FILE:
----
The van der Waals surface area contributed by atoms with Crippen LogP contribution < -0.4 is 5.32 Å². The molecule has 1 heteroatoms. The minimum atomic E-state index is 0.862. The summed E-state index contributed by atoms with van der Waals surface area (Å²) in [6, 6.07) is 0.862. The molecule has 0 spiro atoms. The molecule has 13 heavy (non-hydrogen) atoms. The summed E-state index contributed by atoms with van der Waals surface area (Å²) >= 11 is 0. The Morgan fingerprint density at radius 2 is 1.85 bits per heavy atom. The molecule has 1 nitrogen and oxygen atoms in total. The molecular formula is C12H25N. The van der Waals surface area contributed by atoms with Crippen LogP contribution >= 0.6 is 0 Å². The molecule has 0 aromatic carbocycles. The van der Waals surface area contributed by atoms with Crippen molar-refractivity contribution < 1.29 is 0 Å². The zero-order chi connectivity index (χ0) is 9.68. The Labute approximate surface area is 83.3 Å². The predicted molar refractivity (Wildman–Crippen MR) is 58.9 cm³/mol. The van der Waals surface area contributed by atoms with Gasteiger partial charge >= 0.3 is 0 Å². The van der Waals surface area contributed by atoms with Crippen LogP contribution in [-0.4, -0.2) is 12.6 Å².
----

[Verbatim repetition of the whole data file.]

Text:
The van der Waals surface area contributed by atoms with Crippen LogP contribution < -0.4 is 5.32 Å². The molecule has 1 heteroatoms. The minimum atomic E-state index is 0.862. The summed E-state index contributed by atoms with van der Waals surface area (Å²) in [6, 6.07) is 0.862. The molecule has 0 spiro atoms. The molecule has 13 heavy (non-hydrogen) atoms. The summed E-state index contributed by atoms with van der Waals surface area (Å²) >= 11 is 0. The Morgan fingerprint density at radius 2 is 1.85 bits per heavy atom. The molecule has 1 nitrogen and oxygen atoms in total. The molecular formula is C12H25N. The van der Waals surface area contributed by atoms with Crippen LogP contribution >= 0.6 is 0 Å². The molecule has 0 aromatic carbocycles. The van der Waals surface area contributed by atoms with Crippen molar-refractivity contribution < 1.29 is 0 Å². The zero-order chi connectivity index (χ0) is 9.68. The Labute approximate surface area is 83.3 Å². The predicted molar refractivity (Wildman–Crippen MR) is 58.9 cm³/mol. The van der Waals surface area contributed by atoms with Gasteiger partial charge >= 0.3 is 0 Å². The van der Waals surface area contributed by atoms with Crippen LogP contribution in [-0.4, -0.2) is 12.6 Å².